StatementIn Absentia Appeals Becoming Normalized for Cambodia's Prisoners
Cambodian League for the Promotion and Defense of Human Rights (LICADHO)
April 23, 2012 - Nearly 800 inmates detained in Cambodia's provinces are at risk of being deprived of their fundamental appeal rights due to a lack of inmate transport options, according to a new report from LICADHO.
Cambodian law requires the presence of the accused at appeal hearings, but few provincial inmates are able to appear due to lack of transportation funding and poor organization between the prisons and courts. The nation's lone Court of Appeal is located in Phnom Penh.
LICADHO first reported on the issue in 2010, in a report titled, "In Absentia: The Right of Appeal and Cambodia's Inmate Transportation Crisis." The report noted that the presence of the accused is essential to securing a fair appeal in Cambodia due to the nature of the country's appellate procedure.
"Cambodian law is explicit about both prisoners' right to attend their appeal hearings, and the importance of their attendance," said LICADHO Director Naly Pilorge. "Yet prisoners are routinely denied the right to attend their appeal hearings."
"This is a clear violation of the prisoners' fundamental trial rights, yet it has become normalized."
Following the release of LICADHO's 2010 report, prison authorities acknowledged that there was a "lack of services" for inmate transport, and said they were working to solve the problem. The 2010 report proposed a handful of solutions to the problem, including that inmates not be transferred from Phnom Penh area prisons before their appeals were heard and that the General Department of Prisons (GDP) expand funding for its inmate transportation network.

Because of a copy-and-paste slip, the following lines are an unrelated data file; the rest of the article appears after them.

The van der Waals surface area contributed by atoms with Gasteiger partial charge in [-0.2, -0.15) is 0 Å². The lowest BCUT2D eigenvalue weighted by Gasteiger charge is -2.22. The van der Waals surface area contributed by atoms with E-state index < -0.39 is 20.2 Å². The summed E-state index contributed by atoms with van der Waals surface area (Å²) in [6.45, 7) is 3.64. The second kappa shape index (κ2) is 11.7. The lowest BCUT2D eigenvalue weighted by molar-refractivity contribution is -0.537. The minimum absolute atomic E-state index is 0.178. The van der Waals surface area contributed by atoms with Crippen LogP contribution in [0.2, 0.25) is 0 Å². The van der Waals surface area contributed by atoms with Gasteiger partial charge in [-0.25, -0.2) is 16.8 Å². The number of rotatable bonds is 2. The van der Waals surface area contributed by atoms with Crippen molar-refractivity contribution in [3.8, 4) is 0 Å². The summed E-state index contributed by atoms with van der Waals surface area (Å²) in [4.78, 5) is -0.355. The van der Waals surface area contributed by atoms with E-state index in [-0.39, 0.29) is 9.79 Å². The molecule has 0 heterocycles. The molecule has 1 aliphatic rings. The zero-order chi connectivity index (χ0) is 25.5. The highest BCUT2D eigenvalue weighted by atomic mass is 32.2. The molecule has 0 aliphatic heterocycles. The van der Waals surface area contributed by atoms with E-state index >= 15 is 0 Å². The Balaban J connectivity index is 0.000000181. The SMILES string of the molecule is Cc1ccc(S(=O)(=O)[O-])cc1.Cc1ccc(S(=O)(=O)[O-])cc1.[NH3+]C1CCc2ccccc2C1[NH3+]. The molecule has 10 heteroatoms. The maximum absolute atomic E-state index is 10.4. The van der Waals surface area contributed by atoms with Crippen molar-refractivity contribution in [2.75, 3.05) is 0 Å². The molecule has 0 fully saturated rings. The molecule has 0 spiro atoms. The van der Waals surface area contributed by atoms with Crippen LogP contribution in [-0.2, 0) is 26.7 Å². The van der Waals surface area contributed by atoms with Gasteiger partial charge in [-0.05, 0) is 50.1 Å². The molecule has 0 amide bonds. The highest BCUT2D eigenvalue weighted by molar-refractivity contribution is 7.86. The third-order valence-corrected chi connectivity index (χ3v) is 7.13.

But it appears that little if any progress has been made toward these goals since 2010.
In a survey of 11 prisons located outside of Phnom Penh, LICADHO researchers found that there were at least 797 prisoners with appeals pending. Meanwhile, the prison system still lacks the vehicles, gasoline, staffing and funding necessary for a comprehensive long-distance inmate transportation network. As a result, prison directors continued to report that they had little or no means to transport these inmates to their hearings in Phnom Penh- unless the prisoners paid their own way.
"Forcing inmates to pay their own way is not an acceptable solution," said LICADHO President Dr. Pung Chhiv Kek. "This amounts to putting a price tag on fundamental rights."
LICADHO's latest report reiterates the recommendations made in the 2010 report, and proposes a new set of solutions, including the establishment of mobile appeal courts and/or a system of regional courts of appeal.
"The scope of this problem is daunting, both in terms of the resources required and the number of people affected," Kek said. "But that does not excuse inaction. The violation of inmates' trial rights has become systematic. Continuation of the status quo is simply not an option."
For more information, please contact:
• Dr. Pung Chhiv Kek, President of LICADHO (French, English, Khmer) - 012-802-506
• Ms. Naly Pilorge, Director of LICADHO (French, English) - 012-803-650
• Mr. Am Sam Ath Technical Supervisor for LICADHO (Khmer) - 012-327-770